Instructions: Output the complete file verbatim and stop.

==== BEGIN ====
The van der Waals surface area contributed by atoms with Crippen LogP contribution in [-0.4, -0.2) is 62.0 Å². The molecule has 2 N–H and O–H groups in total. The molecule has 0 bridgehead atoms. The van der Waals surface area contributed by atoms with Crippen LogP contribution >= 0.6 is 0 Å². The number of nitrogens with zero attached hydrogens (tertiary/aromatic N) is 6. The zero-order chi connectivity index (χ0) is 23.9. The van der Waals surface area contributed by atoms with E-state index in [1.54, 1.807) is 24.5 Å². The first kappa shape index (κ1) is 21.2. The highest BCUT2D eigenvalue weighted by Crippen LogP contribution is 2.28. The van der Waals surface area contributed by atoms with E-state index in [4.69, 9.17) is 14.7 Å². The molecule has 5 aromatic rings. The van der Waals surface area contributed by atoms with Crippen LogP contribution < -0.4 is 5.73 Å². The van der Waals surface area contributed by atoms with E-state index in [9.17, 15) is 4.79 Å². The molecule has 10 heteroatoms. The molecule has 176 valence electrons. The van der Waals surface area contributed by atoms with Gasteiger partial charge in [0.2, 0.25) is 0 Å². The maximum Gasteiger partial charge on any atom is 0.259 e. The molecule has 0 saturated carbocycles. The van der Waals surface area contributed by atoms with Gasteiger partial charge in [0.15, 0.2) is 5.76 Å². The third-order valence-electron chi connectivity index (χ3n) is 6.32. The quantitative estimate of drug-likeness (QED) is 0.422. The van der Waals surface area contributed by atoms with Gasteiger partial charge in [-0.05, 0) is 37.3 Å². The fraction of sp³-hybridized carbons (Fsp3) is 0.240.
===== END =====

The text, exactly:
The van der Waals surface area contributed by atoms with Crippen LogP contribution in [-0.4, -0.2) is 62.0 Å². The molecule has 2 N–H and O–H groups in total. The molecule has 0 bridgehead atoms. The van der Waals surface area contributed by atoms with Crippen LogP contribution >= 0.6 is 0 Å². The number of nitrogens with zero attached hydrogens (tertiary/aromatic N) is 6. The zero-order chi connectivity index (χ0) is 23.9. The van der Waals surface area contributed by atoms with E-state index in [1.54, 1.807) is 24.5 Å². The first kappa shape index (κ1) is 21.2. The highest BCUT2D eigenvalue weighted by Crippen LogP contribution is 2.28. The van der Waals surface area contributed by atoms with E-state index in [4.69, 9.17) is 14.7 Å². The molecule has 5 aromatic rings. The van der Waals surface area contributed by atoms with Crippen LogP contribution < -0.4 is 5.73 Å². The van der Waals surface area contributed by atoms with E-state index in [9.17, 15) is 4.79 Å². The molecule has 10 heteroatoms. The molecule has 176 valence electrons. The van der Waals surface area contributed by atoms with Gasteiger partial charge in [0.2, 0.25) is 0 Å². The maximum Gasteiger partial charge on any atom is 0.259 e. The molecule has 0 saturated carbocycles. The van der Waals surface area contributed by atoms with Gasteiger partial charge in [0.15, 0.2) is 5.76 Å². The third-order valence-electron chi connectivity index (χ3n) is 6.32. The quantitative estimate of drug-likeness (QED) is 0.422. The van der Waals surface area contributed by atoms with Gasteiger partial charge in [-0.05, 0) is 37.3 Å². The fraction of sp³-hybridized carbons (Fsp3) is 0.240.